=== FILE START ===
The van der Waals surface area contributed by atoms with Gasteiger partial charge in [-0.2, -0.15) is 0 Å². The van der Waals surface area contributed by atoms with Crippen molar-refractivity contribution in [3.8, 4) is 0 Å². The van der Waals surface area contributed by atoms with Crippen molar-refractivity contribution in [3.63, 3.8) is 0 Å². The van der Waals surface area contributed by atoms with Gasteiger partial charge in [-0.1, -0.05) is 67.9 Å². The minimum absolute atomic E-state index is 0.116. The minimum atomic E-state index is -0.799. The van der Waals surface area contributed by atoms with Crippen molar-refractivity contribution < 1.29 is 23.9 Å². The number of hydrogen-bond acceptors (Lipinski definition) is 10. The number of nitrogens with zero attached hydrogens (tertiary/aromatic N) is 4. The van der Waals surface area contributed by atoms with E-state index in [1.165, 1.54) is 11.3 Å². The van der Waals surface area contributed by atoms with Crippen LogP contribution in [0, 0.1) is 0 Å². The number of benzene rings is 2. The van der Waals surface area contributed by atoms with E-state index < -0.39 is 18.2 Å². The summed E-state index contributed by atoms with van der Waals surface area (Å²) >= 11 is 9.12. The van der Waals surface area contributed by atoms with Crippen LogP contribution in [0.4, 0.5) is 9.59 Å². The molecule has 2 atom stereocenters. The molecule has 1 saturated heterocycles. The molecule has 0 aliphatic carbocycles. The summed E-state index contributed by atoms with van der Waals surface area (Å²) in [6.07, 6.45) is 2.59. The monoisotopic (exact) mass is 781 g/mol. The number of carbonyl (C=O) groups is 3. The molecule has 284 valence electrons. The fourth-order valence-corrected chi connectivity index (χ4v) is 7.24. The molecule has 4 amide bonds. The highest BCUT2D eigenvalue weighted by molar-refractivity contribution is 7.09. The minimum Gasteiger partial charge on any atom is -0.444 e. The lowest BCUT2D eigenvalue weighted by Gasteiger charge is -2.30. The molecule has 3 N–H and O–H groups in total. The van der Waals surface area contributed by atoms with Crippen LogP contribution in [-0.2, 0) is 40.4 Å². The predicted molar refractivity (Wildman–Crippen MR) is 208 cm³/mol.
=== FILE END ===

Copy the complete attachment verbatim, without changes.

The van der Waals surface area contributed by atoms with Gasteiger partial charge in [-0.2, -0.15) is 0 Å². The van der Waals surface area contributed by atoms with Crippen molar-refractivity contribution in [3.8, 4) is 0 Å². The van der Waals surface area contributed by atoms with Crippen molar-refractivity contribution in [3.63, 3.8) is 0 Å². The van der Waals surface area contributed by atoms with Gasteiger partial charge in [-0.1, -0.05) is 67.9 Å². The minimum absolute atomic E-state index is 0.116. The minimum atomic E-state index is -0.799. The van der Waals surface area contributed by atoms with Crippen molar-refractivity contribution < 1.29 is 23.9 Å². The number of hydrogen-bond acceptors (Lipinski definition) is 10. The number of nitrogens with zero attached hydrogens (tertiary/aromatic N) is 4. The van der Waals surface area contributed by atoms with E-state index in [1.165, 1.54) is 11.3 Å². The van der Waals surface area contributed by atoms with Crippen LogP contribution in [0, 0.1) is 0 Å². The number of benzene rings is 2. The van der Waals surface area contributed by atoms with E-state index < -0.39 is 18.2 Å². The summed E-state index contributed by atoms with van der Waals surface area (Å²) >= 11 is 9.12. The van der Waals surface area contributed by atoms with Crippen LogP contribution in [0.4, 0.5) is 9.59 Å². The molecule has 2 atom stereocenters. The molecule has 1 saturated heterocycles. The molecule has 0 aliphatic carbocycles. The summed E-state index contributed by atoms with van der Waals surface area (Å²) in [6.07, 6.45) is 2.59. The monoisotopic (exact) mass is 781 g/mol. The number of carbonyl (C=O) groups is 3. The molecule has 284 valence electrons. The fourth-order valence-corrected chi connectivity index (χ4v) is 7.24. The molecule has 4 amide bonds. The highest BCUT2D eigenvalue weighted by molar-refractivity contribution is 7.09. The minimum Gasteiger partial charge on any atom is -0.444 e. The lowest BCUT2D eigenvalue weighted by Gasteiger charge is -2.30. The molecule has 3 N–H and O–H groups in total. The van der Waals surface area contributed by atoms with Crippen LogP contribution in [-0.2, 0) is 40.4 Å². The predicted molar refractivity (Wildman–Crippen MR) is 208 cm³/mol.